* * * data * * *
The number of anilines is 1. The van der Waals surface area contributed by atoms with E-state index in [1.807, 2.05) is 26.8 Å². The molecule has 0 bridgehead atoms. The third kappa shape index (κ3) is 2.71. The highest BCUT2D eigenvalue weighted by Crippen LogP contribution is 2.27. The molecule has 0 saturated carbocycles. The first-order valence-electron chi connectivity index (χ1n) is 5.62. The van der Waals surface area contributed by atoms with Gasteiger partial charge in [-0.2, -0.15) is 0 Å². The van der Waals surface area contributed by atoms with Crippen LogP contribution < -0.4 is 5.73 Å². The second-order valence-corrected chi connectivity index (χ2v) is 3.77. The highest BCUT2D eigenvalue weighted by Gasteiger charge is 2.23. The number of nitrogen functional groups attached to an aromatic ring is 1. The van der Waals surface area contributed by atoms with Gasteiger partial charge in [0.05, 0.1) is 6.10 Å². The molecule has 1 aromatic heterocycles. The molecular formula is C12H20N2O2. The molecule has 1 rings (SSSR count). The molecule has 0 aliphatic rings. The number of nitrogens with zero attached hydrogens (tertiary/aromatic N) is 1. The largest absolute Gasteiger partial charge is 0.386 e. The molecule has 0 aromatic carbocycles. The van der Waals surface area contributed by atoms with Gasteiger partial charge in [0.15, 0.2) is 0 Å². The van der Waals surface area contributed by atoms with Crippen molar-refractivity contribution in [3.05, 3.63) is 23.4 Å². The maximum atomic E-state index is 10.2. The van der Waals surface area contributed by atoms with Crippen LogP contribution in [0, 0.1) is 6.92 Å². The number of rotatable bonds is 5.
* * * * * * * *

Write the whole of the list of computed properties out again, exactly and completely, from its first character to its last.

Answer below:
The number of anilines is 1. The van der Waals surface area contributed by atoms with E-state index in [1.807, 2.05) is 26.8 Å². The molecule has 0 bridgehead atoms. The third kappa shape index (κ3) is 2.71. The highest BCUT2D eigenvalue weighted by Crippen LogP contribution is 2.27. The molecule has 0 saturated carbocycles. The first-order valence-electron chi connectivity index (χ1n) is 5.62. The van der Waals surface area contributed by atoms with Gasteiger partial charge in [-0.2, -0.15) is 0 Å². The van der Waals surface area contributed by atoms with Crippen LogP contribution < -0.4 is 5.73 Å². The second-order valence-corrected chi connectivity index (χ2v) is 3.77. The highest BCUT2D eigenvalue weighted by Gasteiger charge is 2.23. The number of nitrogen functional groups attached to an aromatic ring is 1. The van der Waals surface area contributed by atoms with Gasteiger partial charge in [0.05, 0.1) is 6.10 Å². The molecule has 1 aromatic heterocycles. The molecular formula is C12H20N2O2. The molecule has 1 rings (SSSR count). The molecule has 0 aliphatic rings. The number of nitrogens with zero attached hydrogens (tertiary/aromatic N) is 1. The largest absolute Gasteiger partial charge is 0.386 e. The molecule has 0 aromatic carbocycles. The van der Waals surface area contributed by atoms with Gasteiger partial charge in [0.15, 0.2) is 0 Å². The van der Waals surface area contributed by atoms with Crippen molar-refractivity contribution in [3.05, 3.63) is 23.4 Å². The maximum atomic E-state index is 10.2. The van der Waals surface area contributed by atoms with Crippen LogP contribution in [0, 0.1) is 6.92 Å². The number of rotatable bonds is 5.